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U.S. warns of 'Bad Rabbit' ransomware that hit computers in Europe

By Ed Adamczyk
U.S. warns of 'Bad Rabbit' ransomware that hit computers in Europe
The U.S. Computer Emergency Readiness Team warned of Russia-originated malware called Bad Rabbit, a variant of the Petya family of encrypted ransomware. Image courtesy Kaspersky Lab ZAO

Oct. 25 (UPI) -- U.S. cybersecurity analysts have issued a warning about a new malware attack called Bad Rabbit, which they said originated in Russia and is spreading globally.

The U.S. Computer Emergency Readiness Team, a division of the Department of Homeland Security, said it's "received multiple reports" of ransomware infections called Bad Rabbit in many countries around the world.

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The U.S. team said the malware is ransomware-malicious software that infects a computer and restricts user access until a ransom is paid to unlock it.

Officials said Bad Rabbit is a variant of Petya, a family of encrypting ransomware that emerged last year. It spread across computers earlier this year and has caused disruptions to government, hospital and institutional computers.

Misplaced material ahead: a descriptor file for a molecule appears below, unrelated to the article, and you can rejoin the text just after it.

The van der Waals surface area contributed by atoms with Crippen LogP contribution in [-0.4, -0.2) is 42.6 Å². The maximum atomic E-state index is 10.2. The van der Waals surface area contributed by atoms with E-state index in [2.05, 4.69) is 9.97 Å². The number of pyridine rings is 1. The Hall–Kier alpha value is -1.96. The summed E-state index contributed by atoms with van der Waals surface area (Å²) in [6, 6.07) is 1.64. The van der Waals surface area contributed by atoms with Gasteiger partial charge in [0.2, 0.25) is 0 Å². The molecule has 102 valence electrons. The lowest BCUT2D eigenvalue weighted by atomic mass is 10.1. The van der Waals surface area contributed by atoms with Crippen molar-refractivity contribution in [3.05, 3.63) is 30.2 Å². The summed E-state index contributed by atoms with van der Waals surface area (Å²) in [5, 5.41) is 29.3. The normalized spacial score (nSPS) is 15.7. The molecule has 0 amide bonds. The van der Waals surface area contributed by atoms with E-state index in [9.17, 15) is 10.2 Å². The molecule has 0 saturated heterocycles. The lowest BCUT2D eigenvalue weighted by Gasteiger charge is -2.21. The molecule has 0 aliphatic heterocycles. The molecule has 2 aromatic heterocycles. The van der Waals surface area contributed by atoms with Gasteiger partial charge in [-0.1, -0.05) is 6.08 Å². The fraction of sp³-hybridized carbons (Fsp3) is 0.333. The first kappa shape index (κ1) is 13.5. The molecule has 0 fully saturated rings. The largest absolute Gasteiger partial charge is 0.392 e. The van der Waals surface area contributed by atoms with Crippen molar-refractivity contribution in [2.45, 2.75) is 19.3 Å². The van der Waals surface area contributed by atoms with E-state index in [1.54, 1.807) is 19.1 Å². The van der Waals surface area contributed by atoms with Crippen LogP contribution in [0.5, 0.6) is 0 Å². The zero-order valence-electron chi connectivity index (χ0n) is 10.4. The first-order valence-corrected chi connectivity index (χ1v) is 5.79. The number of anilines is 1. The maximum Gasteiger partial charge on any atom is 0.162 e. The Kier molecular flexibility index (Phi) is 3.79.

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The ransomware infects computers by posing as an Adobe Flash installer on compromised media websites.

In a blog post Wednesday, antivirus firm Kaspersky Lab said most of the Bad Rabbit attacks have so far occurred in Russia -- although other attacks were identified in Turkey, Ukraine and Germany.

The malware has affected Kiev's transportation system and Odessa's airport in Ukraine, as well as Russia's Interfax news service and other Russian media companies.

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A demand for payment reads, "Oops! Your files have been encrypted. You might have been looking for a way to recover your files. Don't waste your time. No one will be able to recover them without our decryption service."

Those willing to pay to recover files are directed to a website to obtain a decryption password.

The ransom payment initially demanded is .05 of a bitcoin, or $280 per computer, Kasperksy Lab said.

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